Angry Cameron lashes out after forced Hunt appearance

Pressure's on: Cameron told to make statement to Commons
Pressure's on: Cameron told to make statement to Commons
Ian Dunt By

David Cameron has lashed out in the Commons after being forced to return to Westminster to answer questions about the Jeremy Hunt row.

The decision to drag the prime minister away from a speech in Milton Keynes to answer Labour's urgent question reflected a new low in the relationship between the Conservatives and Speaker John Bercow, who made the decision.

"Weak and wrong," Mr Cameron shouted at Labour leader Ed Miliband after his question.

"If you're going to make these accusations, get your facts right before you come here."


The prime minister then turned on Margaret Hodge, chairman of the public accounts committee, in a remarkable attack which saw him say that she "allows her committee to drift".

He then accused shadow immigration minister Chris Bryant of making false allegations about his meetings with News International employees, saying: "A man of honour would stand up and apologise."

He told octogenarian Labour MP Dennis Skinner: "The honourable gentleman has the right at any time take his pension and I advise him to do so."

Later, Labour MP Toby Perkins said the prime minister's comments showed him to be guilty of "disgusting" age discrimination.

Throughout the session Mr Hunt sat to the prime minister's left, looking visibly nervous and uncomfortable.

Mr Miliband cited three breaches of the ministerial code by Mr Hunt when his office engaged in communications with News Corp during its bid for BSkyB.

Mr Hunt's special adviser, Adam Smith, already lost his job over the emails, but Mr Cameron said the culture secretary should have a chance to offer testimony to the Leveson inquiry before any other action is taken.

"We all know the special adviser had to go to protect the culture secretary and the culture secretary had to stay to protect the prime minister," Mr Miliband said.

"Lord Justice Leveson is not the arbiter of the ministerial code. Lord Justice Leveson is doing his job. It's time the prime minister did his."

Labour is accusing Mr Hunt of three specific breaches of the ministerial code: failing to take responsibility for the behaviour of a social adviser, failing to provide "accurate and truthful" information to parliament and giving advance details of a parliamentary statement to News Corp before the Commons had been informed.

Mr Bercow may have been convinced of the need for Mr Cameron to return because there are no PMQs on Wednesday due to a short parliamentary break.

He may also have been affected by the long line of respected senior figures who accepted Labour's argument on the need for Sir Alex Allan, independent adviser on ministerial interests, to conduct an inquiry.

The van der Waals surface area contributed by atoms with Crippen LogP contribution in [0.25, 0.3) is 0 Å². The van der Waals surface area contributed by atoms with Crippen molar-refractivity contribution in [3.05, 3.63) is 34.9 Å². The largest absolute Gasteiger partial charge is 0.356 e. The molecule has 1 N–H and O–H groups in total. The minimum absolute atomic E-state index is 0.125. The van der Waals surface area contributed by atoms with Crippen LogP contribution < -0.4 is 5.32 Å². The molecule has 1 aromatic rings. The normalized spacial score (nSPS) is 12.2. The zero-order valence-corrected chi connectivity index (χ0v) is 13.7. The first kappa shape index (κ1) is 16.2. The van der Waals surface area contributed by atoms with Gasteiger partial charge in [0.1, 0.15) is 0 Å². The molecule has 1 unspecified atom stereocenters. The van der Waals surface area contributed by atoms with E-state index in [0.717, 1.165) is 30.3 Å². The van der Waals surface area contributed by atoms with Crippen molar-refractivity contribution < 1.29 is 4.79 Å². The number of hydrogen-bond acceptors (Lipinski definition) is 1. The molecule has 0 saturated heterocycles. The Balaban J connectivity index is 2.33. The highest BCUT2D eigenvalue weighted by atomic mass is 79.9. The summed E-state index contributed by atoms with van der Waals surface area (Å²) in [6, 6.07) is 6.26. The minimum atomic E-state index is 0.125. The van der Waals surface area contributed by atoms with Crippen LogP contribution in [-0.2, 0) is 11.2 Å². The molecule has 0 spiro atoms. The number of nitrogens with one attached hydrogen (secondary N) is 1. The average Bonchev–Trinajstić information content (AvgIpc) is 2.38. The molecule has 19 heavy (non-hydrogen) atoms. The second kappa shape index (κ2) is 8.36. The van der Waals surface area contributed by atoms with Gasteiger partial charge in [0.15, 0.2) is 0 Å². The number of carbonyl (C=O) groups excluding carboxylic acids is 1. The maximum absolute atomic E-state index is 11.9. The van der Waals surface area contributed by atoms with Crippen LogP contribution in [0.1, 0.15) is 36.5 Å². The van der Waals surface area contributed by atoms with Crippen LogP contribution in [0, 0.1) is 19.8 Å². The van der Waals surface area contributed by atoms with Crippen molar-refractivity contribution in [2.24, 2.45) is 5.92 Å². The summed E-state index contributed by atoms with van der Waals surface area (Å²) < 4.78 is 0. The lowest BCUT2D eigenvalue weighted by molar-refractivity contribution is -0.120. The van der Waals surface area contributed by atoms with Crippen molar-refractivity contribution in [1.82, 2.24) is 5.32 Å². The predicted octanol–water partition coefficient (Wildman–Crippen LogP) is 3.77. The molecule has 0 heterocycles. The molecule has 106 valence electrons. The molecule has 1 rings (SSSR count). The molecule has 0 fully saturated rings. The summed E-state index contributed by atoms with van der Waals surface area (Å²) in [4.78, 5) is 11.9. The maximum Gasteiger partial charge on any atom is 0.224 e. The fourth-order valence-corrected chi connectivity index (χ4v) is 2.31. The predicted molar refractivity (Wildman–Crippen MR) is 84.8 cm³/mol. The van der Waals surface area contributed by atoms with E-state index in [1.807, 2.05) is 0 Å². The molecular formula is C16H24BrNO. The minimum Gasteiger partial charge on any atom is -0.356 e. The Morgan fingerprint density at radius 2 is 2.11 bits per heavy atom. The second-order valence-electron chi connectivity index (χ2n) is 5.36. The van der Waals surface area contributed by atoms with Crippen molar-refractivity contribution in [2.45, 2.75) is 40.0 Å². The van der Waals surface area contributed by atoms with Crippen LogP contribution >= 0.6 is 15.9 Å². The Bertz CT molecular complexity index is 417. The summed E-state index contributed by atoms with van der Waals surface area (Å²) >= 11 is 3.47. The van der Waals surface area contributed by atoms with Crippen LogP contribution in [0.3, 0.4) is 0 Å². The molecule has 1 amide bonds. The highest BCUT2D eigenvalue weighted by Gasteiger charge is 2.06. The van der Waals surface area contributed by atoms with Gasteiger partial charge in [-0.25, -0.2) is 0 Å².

Sir John Bourn, the first independent adviser on the code, told the Daily Telegraph it would be "reasonable and logical" to have an investigation under the ministerial code immediately.

Lord Butler of Brockwell, a former cabinet secretary, told BBC Radio Five Live there was “no doubt" the ministerial code had been breached.

Tory public administration committee chair Bernard Jenkin also supported the calls for an inquiry.

Mr Cameron offered the media secretary a qualified defence yesterday, saying that "as things stand" he did not believe he had broken the ministerial code.

"If information arises that paints a different picture from the one we've heard, then obviously I know my responsibilities towards the ministerial code and I would act," the prime minister told BBC1's The Andrew Marr Show yesterday.

"The question is should you set up a parallel inquiry that should duplicate what Leveson is doing? I don't think that would be right."

Mr Cameron was also forced to admit he talked about News Corp's bid for BSkyB during a Christmas dinner at the house of Rebekah Brooks, former News of the World editor, after James Murdoch revealed the conversation to the Leveson inquiry.

"What I recall saying, although I can't remember every detail of the conversation, is saying something like: clearly that was unacceptable, it was embarrassing for the government, and to be clear from now on this whole issue would be dealt with impartially, properly, in the correct way, but obviously I had nothing to do with it, I excused myself from it," he said.

Asked if he regretted the meeting, the prime minister said: "Clearly, after all that's been written and said about it, yes, of course one might do things differently."
 

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